Project Description

What Happens After I File A Patent Application?

Filing a patent:
Once your patent application is filed with the United States Patent and Trademark Office (“Patent Office”), the Patent Office will assign your patent application a technology classification and place your application into the queue of applications to be reviewed in the assigned technology center. After your application is reviewed, the Patent Office will issue an “Office action” that either states your claims are allowable or states that your claims are rejected for a number of possible reasons. In most cases, your claims will be rejected for one reason or another and your patent attorney will have to respond to the rejection on your behalf. Note, it’s completely normal for your claims to be rejected. It happens to (nearly) every patent application.

The filing fee that you pay filing a patent application entitles you to two Office action communications from the Patent Office, a non-final Office action and a subsequent final Office action. That’s two bites at the apple to convince the Patent office that your claims are allowable. Once you have exhausted the allotted two Office action communications, you will likely be required to pay for an additional round of prosecution by filing a Request for Continued Examination (“RCE”). Filing an RCE entitles you to an additional non-final Office action and an additional subsequent final Office action. There is no limit to the number of RCEs that can be filed. Failing to file an RCE without getting any claims allowed will result in your application becoming abandoned.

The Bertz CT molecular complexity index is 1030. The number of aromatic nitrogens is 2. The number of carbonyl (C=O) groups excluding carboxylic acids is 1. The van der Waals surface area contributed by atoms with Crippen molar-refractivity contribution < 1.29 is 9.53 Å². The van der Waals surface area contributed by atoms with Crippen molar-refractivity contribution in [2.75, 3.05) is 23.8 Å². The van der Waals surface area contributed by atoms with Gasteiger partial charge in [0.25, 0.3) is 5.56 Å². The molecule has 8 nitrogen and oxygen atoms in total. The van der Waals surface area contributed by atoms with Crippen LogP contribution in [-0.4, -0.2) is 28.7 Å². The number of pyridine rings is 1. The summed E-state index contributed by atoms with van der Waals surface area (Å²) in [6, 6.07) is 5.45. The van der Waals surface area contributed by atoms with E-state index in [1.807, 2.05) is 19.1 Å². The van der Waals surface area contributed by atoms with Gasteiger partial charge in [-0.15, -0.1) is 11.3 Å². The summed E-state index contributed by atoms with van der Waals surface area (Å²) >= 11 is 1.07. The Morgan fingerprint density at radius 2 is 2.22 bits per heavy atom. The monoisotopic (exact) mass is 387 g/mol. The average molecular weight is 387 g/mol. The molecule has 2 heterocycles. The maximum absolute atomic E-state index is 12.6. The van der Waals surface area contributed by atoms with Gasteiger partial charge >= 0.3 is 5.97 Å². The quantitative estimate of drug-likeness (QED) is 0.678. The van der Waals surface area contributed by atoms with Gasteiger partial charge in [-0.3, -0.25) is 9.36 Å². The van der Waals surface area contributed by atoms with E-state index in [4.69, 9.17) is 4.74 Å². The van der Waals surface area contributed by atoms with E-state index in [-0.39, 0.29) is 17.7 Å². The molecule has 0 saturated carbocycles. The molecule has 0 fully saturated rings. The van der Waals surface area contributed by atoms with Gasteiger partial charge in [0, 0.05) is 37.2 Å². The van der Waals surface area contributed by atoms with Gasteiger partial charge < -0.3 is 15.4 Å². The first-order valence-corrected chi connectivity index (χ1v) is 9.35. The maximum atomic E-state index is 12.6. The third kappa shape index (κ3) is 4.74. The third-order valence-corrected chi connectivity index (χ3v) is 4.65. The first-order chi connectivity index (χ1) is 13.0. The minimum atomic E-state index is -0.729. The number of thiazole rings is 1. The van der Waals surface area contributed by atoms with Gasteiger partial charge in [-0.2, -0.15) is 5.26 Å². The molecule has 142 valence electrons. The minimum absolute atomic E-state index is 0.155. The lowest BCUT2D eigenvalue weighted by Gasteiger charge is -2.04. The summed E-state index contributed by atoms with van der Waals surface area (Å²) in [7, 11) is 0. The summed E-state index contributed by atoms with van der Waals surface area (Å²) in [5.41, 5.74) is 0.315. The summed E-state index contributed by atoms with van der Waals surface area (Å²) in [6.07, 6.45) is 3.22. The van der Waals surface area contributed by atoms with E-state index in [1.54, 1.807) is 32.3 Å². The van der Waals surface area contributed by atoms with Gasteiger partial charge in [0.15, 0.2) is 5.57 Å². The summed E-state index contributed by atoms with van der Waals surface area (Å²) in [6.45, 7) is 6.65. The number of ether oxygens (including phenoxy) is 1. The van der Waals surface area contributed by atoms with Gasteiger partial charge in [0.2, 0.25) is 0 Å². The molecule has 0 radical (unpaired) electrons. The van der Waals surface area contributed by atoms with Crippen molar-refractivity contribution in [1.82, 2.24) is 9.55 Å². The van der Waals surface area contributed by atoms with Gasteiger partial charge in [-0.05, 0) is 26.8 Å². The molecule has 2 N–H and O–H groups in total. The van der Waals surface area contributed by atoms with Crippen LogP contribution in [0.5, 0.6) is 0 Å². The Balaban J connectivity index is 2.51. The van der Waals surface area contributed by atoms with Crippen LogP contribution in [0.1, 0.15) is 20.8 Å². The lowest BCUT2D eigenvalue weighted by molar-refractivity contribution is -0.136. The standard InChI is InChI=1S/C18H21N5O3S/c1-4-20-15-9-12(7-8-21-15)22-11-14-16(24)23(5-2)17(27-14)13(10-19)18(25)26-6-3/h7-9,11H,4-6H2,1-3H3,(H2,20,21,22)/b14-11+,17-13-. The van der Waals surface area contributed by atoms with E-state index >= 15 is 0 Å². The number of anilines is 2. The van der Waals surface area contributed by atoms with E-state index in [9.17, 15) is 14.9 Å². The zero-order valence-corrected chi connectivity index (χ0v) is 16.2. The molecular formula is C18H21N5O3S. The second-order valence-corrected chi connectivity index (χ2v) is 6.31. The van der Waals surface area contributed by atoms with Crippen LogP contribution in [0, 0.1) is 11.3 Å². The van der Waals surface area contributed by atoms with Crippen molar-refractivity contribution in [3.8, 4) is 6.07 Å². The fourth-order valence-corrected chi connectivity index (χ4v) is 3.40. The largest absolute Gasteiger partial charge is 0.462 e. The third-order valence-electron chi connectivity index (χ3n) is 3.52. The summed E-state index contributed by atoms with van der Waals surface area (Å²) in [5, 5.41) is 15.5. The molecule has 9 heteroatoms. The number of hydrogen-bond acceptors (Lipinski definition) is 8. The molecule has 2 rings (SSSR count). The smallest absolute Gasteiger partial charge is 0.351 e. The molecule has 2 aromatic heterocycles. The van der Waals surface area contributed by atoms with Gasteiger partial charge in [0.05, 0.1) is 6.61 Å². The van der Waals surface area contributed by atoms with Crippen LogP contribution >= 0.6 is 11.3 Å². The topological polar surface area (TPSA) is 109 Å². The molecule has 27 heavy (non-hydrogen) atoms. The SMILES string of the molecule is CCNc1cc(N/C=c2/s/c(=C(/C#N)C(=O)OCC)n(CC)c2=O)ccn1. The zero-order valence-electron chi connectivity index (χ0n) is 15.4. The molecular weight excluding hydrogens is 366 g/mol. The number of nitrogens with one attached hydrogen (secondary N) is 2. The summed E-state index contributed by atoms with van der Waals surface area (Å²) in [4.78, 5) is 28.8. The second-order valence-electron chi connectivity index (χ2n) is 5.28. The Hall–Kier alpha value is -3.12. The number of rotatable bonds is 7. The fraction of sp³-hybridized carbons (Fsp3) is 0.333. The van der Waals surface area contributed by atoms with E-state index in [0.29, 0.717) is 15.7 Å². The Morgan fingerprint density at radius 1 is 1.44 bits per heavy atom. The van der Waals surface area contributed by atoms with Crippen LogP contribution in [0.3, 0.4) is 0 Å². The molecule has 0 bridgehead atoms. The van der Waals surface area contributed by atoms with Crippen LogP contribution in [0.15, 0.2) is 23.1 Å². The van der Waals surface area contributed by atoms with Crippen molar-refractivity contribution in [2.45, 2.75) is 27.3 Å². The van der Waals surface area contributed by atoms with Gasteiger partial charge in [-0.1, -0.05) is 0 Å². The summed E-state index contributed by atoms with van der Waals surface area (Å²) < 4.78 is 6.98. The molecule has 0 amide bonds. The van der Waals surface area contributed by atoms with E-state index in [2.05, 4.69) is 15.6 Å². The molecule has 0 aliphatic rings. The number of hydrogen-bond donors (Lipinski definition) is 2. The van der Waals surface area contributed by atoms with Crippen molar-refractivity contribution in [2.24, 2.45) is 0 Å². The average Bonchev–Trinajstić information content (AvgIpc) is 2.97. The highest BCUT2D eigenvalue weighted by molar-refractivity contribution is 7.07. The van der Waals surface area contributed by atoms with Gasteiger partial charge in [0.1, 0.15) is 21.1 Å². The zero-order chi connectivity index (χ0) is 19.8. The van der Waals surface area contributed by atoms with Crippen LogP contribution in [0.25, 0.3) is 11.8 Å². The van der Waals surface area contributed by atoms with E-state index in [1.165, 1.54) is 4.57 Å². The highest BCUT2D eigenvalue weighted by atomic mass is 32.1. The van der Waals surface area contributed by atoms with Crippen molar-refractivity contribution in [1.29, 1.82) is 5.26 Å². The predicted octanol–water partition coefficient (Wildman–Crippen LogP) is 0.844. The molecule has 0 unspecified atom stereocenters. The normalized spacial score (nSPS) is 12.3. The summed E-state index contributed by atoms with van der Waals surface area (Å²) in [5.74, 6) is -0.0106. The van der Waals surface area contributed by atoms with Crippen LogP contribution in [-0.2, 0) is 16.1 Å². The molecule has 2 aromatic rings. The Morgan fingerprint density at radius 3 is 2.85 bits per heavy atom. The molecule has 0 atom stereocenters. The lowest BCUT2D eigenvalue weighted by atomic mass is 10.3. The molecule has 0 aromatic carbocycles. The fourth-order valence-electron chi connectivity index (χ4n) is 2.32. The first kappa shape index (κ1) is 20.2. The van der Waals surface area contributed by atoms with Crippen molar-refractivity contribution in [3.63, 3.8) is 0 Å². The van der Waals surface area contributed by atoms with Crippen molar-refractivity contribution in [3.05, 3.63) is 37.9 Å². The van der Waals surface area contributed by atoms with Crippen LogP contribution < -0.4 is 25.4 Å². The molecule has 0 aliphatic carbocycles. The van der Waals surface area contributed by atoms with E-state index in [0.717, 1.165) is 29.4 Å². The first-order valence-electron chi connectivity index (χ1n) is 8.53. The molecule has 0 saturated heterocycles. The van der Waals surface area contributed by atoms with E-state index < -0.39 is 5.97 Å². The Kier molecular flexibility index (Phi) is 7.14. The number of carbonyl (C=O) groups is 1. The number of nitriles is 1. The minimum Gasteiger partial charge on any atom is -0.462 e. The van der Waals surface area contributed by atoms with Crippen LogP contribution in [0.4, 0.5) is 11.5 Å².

“The filing fee you pay to the Patent office gets you two bites at the apple.”

The first, non-final, Office action:
The first Office action will likely reject the claims of your patent application on the grounds that another patent, or a few patents viewed in combination, already teach the invention. A deeper discussion of why your patent may be rejected can be read about in the question on our Start Here page entitled “What do novelty and obviousness mean?” In response to the first Office action, your patent attorney will either argue that the claims are allowable as they stand or they may have to amend your claims.

The subsequent, Final, Office action:
With few exceptions, the Patent Office will respond to your arguments with a Final Office action. Like the non-final Office action, the Final Office action may reject your claims. The Final Office action technically closes prosecution unless an RCE is filed. However, in practice, this is a good point in time for your patent attorney and the Examiner to talk over the phone and see if they can agree on allowable claims.

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